It’s a common misconception among employees that their First Amendment rights of free speech carry over to the private workplace. The expression of a political opinion can lead to the loss of a job.
About half of large employers offer wellness programs hoping to reduce health care costs and improve worker health. Yet results are a mixed bag.
Ten of the 22 lawsuits filed or settlements reached by the EEOC in May included allegations of disability discrimination. That’s a .455 batting average, which is none too shabby in anyone’s book.
We have been doing research regarding virtual organizations — particularly related to training and the role that managers play. How we do get our organization to adapt/embrace this new way of working? — Changing World, assistant HR specialist, Port Elizabeth, South Africa
In our recent employee opinion survey, staff in the finance department identified rewards, recognition and career advancement as their top three concerns. Which area should we focus on improving first? — Priority Setter, Utilities, South Carolina
How do we recruit (or groom) “contagious” leaders — people who spread their skills and develop more leaders? I know it won’t be easy, but give me some idea how to go about establishing this type of leadership culture. — Leadership Sickness, Oil and Mining, Alabama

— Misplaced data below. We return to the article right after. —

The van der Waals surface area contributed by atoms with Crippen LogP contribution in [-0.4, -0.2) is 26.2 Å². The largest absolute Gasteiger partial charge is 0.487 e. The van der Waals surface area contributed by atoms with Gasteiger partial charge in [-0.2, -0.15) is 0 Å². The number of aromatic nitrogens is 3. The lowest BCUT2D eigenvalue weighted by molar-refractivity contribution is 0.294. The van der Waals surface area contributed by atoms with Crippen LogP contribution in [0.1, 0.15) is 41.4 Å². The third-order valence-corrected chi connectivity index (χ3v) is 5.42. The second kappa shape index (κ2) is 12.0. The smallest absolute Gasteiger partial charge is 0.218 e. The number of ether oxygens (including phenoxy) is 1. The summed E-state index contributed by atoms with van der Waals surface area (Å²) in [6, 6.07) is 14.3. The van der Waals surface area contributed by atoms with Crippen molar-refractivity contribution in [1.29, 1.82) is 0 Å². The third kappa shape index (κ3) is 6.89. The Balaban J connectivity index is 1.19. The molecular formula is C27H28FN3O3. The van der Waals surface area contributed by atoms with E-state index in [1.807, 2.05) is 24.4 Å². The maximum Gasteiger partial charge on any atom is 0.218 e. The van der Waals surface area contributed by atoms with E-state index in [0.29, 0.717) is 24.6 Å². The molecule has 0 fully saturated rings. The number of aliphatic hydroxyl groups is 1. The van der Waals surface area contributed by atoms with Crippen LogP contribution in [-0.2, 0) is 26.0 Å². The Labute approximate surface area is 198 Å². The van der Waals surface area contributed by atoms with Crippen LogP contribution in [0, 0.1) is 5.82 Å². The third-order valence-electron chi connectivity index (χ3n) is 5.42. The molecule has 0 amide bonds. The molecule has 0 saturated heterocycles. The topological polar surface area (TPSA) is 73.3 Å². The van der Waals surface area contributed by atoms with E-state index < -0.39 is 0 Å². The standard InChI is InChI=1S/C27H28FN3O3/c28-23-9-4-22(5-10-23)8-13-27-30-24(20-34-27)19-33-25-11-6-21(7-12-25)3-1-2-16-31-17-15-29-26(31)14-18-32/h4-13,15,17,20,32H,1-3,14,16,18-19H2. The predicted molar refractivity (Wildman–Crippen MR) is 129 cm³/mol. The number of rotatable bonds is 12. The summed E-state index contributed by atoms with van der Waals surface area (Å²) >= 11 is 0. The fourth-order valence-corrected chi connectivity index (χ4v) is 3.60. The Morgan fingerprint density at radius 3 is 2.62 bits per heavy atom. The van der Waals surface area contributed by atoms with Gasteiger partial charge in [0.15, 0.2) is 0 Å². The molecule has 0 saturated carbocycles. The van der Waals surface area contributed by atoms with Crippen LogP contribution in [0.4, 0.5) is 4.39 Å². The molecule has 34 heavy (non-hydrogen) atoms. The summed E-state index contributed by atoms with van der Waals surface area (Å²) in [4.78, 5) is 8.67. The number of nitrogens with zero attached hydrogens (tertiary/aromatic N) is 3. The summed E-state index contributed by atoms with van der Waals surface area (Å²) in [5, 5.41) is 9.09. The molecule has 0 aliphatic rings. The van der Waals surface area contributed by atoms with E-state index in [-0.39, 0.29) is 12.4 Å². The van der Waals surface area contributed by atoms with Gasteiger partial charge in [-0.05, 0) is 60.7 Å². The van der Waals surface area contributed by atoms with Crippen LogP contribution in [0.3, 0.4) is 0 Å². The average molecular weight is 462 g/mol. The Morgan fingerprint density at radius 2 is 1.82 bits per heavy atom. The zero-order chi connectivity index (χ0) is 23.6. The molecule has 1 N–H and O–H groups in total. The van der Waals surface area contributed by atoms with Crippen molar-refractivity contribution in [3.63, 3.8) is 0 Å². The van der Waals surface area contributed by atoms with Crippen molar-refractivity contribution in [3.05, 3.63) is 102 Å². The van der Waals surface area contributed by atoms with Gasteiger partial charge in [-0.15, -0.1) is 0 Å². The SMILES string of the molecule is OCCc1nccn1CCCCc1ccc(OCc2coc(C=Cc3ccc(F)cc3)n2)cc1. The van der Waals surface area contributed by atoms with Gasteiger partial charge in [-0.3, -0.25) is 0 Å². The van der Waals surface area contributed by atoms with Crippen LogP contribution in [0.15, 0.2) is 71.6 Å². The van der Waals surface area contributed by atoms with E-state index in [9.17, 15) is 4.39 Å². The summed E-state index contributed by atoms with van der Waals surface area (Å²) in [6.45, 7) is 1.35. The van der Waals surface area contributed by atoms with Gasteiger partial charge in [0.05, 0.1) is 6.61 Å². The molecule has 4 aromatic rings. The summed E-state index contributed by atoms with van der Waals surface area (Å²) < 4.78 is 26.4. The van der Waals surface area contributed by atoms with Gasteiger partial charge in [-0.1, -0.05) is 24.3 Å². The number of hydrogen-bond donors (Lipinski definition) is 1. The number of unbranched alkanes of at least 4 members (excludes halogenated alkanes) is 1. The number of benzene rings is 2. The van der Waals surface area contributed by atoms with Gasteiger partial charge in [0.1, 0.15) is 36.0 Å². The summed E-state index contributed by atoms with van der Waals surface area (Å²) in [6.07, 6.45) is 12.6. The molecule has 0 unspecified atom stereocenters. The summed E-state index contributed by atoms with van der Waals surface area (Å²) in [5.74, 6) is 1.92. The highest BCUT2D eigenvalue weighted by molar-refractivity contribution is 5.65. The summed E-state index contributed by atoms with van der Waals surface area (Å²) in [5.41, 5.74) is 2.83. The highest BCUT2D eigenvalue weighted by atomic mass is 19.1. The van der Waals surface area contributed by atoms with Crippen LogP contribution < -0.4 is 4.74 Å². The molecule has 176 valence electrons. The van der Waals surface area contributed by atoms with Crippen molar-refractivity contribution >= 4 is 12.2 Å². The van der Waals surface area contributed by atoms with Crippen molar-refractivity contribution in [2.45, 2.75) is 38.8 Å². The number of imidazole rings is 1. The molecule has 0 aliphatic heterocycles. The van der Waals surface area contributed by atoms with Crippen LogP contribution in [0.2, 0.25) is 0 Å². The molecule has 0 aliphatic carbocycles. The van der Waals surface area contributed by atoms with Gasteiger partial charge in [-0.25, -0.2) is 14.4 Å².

No matter the situation, thorough investigations and maintaining a consistent story will save your bacon in many workplace lawsuits.
Prejudice is human nature; it’s not bigotry or racism, both of which imply intentional hatred.
As these cases illustrate, when an employee acts egregiously courts are willing to overlook things like as whether a non-compete was conventionally, or even actually, signed.
At some point soon who knew what and when will become moot, but before we get to that point, someone needs to set the record straight.
Bravo for creativity, but let me suggest a less intrusive, and more conclusive, alternative to the racy pic: a forensic exam of the phone that sent the photo.